Foreign trade amounts to approximately 42% of Norway’s GDP. Being the world’s fifth largest oil exporter, more than 2 million barrels of oil is being pumped out of Norway’s deposits each day. Norway holds substantial market shares in certain sectors, being the third largest gas exporter, and ranked among the world’s top five exporters in the seafood, crude oil and shipping services sectors.



UN has judged Norway to have the highest quality of life in the world for six years running, a ranking based on income, life expectancy and educational levels. Compared to other countries, a high percentage of the adult population in Norway is employed. High employment has been a priority for the government, and the oil discovery in 1970s combined with an efficient labour market policy has given results. Norway has implemented wide-ranging employment measures such as wage support for companies hiring new employees, training initiatives and work place programmes. Individuals with limited vocational choices have also been given special measures.

Related articles

Latest articles

Fish Vessels Go Electric

The Norwegian aquaculture and fishing industry has joined the green shipping wave with a number of pioneering electric fleet initiatives.

Norway’s Greener Future Fleet

Norway was the first nation to have a fully electric car and a passenger ferry. Now the country will make all future ferries green and a zero-emission maritime industry by 2050.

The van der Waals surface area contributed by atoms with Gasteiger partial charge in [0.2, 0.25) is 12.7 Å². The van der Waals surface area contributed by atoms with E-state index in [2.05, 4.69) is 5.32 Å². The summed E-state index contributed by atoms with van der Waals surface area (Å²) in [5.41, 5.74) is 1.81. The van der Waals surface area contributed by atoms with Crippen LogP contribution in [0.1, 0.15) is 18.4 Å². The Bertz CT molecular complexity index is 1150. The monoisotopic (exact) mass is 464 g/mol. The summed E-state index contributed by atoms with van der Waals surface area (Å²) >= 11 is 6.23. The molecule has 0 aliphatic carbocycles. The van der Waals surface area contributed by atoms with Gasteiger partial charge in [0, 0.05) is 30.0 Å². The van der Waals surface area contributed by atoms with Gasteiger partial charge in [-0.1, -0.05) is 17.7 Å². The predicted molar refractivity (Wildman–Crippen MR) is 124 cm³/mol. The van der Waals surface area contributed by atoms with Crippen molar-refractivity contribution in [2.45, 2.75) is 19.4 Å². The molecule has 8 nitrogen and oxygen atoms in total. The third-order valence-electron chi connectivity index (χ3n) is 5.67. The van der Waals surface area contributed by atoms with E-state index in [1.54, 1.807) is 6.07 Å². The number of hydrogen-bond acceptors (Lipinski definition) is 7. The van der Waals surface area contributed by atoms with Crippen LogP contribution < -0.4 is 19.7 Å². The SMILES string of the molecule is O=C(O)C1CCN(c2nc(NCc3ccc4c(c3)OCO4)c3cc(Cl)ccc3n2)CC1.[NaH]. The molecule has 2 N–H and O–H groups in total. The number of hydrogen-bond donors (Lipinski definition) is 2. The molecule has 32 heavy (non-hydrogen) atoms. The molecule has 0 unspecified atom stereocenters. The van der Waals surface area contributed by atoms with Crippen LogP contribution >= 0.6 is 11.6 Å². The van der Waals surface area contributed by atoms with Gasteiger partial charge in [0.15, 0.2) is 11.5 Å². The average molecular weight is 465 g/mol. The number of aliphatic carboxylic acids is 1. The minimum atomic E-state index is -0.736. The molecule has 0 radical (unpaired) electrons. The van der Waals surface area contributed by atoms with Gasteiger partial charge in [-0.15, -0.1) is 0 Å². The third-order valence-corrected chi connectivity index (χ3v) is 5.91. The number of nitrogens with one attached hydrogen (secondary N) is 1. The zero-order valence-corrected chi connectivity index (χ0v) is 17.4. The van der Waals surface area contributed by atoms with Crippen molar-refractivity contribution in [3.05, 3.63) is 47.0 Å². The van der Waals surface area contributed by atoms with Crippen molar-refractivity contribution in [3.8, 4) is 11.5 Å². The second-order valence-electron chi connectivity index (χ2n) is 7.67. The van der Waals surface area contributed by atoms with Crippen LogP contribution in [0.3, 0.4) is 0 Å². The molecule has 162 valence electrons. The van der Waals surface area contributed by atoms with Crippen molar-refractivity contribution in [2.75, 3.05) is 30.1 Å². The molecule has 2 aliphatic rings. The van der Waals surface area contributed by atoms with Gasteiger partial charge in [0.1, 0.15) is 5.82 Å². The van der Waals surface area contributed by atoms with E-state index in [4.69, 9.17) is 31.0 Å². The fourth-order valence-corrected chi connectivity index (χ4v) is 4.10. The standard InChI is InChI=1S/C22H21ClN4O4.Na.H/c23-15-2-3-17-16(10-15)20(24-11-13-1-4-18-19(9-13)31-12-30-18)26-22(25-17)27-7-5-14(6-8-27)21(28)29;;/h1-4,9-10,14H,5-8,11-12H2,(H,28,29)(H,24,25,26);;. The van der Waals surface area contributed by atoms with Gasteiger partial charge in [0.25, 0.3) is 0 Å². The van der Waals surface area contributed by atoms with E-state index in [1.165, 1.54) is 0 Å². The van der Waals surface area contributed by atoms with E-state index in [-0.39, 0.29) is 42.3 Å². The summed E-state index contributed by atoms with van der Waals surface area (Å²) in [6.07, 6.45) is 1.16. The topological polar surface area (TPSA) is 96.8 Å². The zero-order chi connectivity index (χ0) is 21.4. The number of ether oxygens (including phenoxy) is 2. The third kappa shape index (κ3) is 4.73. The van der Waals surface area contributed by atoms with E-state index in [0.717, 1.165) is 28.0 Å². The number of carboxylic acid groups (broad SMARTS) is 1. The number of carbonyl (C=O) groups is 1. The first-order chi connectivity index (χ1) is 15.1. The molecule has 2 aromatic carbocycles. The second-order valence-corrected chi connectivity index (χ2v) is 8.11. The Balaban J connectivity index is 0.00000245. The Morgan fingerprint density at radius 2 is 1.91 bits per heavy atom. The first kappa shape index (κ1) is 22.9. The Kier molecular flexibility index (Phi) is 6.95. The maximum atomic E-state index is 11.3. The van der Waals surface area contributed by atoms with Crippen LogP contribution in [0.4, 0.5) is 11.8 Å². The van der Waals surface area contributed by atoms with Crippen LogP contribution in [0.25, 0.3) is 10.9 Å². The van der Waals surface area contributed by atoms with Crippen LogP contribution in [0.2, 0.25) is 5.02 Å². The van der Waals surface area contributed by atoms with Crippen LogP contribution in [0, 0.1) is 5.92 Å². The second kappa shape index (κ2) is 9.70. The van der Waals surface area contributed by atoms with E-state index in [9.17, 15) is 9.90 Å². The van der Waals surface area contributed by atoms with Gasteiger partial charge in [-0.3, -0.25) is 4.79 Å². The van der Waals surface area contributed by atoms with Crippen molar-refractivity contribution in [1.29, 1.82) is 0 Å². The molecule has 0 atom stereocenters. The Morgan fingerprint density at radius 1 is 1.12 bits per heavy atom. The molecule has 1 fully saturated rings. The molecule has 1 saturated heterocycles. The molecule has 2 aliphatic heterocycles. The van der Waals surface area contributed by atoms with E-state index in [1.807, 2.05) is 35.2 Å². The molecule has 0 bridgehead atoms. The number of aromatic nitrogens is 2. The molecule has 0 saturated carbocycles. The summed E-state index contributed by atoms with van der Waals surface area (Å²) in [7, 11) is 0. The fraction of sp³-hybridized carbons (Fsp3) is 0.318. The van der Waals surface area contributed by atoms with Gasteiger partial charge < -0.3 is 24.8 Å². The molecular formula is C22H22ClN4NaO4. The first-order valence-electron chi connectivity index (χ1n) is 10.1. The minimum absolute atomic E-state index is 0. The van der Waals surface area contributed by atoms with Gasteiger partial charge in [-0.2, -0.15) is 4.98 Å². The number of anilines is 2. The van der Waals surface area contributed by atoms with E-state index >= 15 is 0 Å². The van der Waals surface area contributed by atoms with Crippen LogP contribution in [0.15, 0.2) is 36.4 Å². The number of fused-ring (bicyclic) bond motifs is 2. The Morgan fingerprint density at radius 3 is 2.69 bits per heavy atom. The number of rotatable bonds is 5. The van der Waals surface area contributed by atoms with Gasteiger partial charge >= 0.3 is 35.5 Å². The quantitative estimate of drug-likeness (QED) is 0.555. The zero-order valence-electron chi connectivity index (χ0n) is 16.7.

Could Iran be the Next Big Market?

Iran is opening up for billions of dollars in oil and gas investments after the lifting of decades-long sanctions. The Norwegian oil industry is cautiously eyeing possibilities.

Blue Revolution Center Pushes Aquaculture Farther Offshore

Marine Harvest and researchers plan to develop a floating laboratory for radical exposed fish farming technology to help the sector grow sustainably.

The Future of Shipping is Autonomous

Many are looking forward to driverless cars in the future. The shipping industry is testing vessels without captains.

Major Petroleum Province in the North

Cost cutting initiatives and new technology are paving the way for the Northern Norwegian Sea and Barents Sea to become the next major petroleum province on the shelf.

Norwegian Seafood Export Hits Record Numbers 2016

2016 was another record year for Norwegian seafood export with export value reaching 91,6 billion NOK (approximately $10 billion). The Norwegian Seafood Council presented the 2016 numbers at a conference in Oslo today.  

Portugal: Norwegian Cod Keeps the Bacalhau Traditions Alive

Portugal is a country of cod lovers and cod from Norway is a favourite. No other European country, uses up as much seafood and for sure not as much cod, per capita as Portugal. 

Norwegian Seafood Enjoyed Worldwide

Norway exported 2.6 million tonnes of seafood 2015. That represented more than 11 billion main courses. But the number of meals containing Norwegian seafood is possibly in the order of more than 20 billion. Seafood is ofte...